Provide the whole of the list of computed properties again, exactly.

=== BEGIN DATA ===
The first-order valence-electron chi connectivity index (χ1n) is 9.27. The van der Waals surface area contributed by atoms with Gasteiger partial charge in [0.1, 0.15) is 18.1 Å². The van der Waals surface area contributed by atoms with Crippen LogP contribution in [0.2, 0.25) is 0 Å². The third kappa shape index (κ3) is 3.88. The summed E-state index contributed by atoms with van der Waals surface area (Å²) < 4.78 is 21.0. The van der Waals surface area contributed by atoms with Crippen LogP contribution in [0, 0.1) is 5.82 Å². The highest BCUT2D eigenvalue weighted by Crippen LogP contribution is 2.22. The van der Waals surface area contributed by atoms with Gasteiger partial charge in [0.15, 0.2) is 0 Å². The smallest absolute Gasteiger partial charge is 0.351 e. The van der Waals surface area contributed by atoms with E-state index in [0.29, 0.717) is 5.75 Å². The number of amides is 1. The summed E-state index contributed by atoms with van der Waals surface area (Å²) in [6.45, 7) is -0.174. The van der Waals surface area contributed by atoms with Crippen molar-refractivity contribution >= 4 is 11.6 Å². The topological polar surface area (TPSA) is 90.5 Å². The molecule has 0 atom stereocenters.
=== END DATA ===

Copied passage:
The first-order valence-electron chi connectivity index (χ1n) is 9.27. The van der Waals surface area contributed by atoms with Gasteiger partial charge in [0.1, 0.15) is 18.1 Å². The van der Waals surface area contributed by atoms with Crippen LogP contribution in [0.2, 0.25) is 0 Å². The third kappa shape index (κ3) is 3.88. The summed E-state index contributed by atoms with van der Waals surface area (Å²) < 4.78 is 21.0. The van der Waals surface area contributed by atoms with Crippen LogP contribution in [0, 0.1) is 5.82 Å². The highest BCUT2D eigenvalue weighted by Crippen LogP contribution is 2.22. The van der Waals surface area contributed by atoms with Gasteiger partial charge in [0.15, 0.2) is 0 Å². The smallest absolute Gasteiger partial charge is 0.351 e. The van der Waals surface area contributed by atoms with E-state index in [0.29, 0.717) is 5.75 Å². The number of amides is 1. The summed E-state index contributed by atoms with van der Waals surface area (Å²) in [6.45, 7) is -0.174. The van der Waals surface area contributed by atoms with Crippen molar-refractivity contribution >= 4 is 11.6 Å². The topological polar surface area (TPSA) is 90.5 Å². The molecule has 0 atom stereocenters.